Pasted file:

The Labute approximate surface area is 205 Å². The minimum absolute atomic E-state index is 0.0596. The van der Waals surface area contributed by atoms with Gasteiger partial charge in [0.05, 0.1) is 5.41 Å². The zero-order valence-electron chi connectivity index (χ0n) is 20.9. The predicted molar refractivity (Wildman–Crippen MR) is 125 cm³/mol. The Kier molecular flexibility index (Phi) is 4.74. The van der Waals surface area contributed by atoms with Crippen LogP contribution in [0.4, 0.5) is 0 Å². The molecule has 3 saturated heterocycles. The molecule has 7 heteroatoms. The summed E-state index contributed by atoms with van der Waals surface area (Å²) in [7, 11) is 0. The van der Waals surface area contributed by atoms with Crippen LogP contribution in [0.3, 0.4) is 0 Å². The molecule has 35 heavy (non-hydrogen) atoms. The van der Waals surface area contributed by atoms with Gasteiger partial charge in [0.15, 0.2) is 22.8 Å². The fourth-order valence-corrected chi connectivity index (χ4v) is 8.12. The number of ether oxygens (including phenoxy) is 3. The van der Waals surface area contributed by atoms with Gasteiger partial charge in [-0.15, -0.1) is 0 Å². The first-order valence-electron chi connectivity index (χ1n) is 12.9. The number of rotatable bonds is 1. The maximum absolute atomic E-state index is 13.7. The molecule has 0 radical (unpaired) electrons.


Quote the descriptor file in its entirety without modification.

The Labute approximate surface area is 205 Å². The minimum absolute atomic E-state index is 0.0596. The van der Waals surface area contributed by atoms with Gasteiger partial charge in [0.05, 0.1) is 5.41 Å². The zero-order valence-electron chi connectivity index (χ0n) is 20.9. The predicted molar refractivity (Wildman–Crippen MR) is 125 cm³/mol. The Kier molecular flexibility index (Phi) is 4.74. The van der Waals surface area contributed by atoms with Crippen LogP contribution in [0.4, 0.5) is 0 Å². The molecule has 3 saturated heterocycles. The molecule has 7 heteroatoms. The summed E-state index contributed by atoms with van der Waals surface area (Å²) in [7, 11) is 0. The van der Waals surface area contributed by atoms with Crippen LogP contribution in [0.3, 0.4) is 0 Å². The molecule has 35 heavy (non-hydrogen) atoms. The van der Waals surface area contributed by atoms with Gasteiger partial charge in [0.15, 0.2) is 22.8 Å². The fourth-order valence-corrected chi connectivity index (χ4v) is 8.12. The number of ether oxygens (including phenoxy) is 3. The van der Waals surface area contributed by atoms with Gasteiger partial charge in [-0.15, -0.1) is 0 Å². The first-order valence-electron chi connectivity index (χ1n) is 12.9. The number of rotatable bonds is 1. The maximum absolute atomic E-state index is 13.7. The molecule has 0 radical (unpaired) electrons.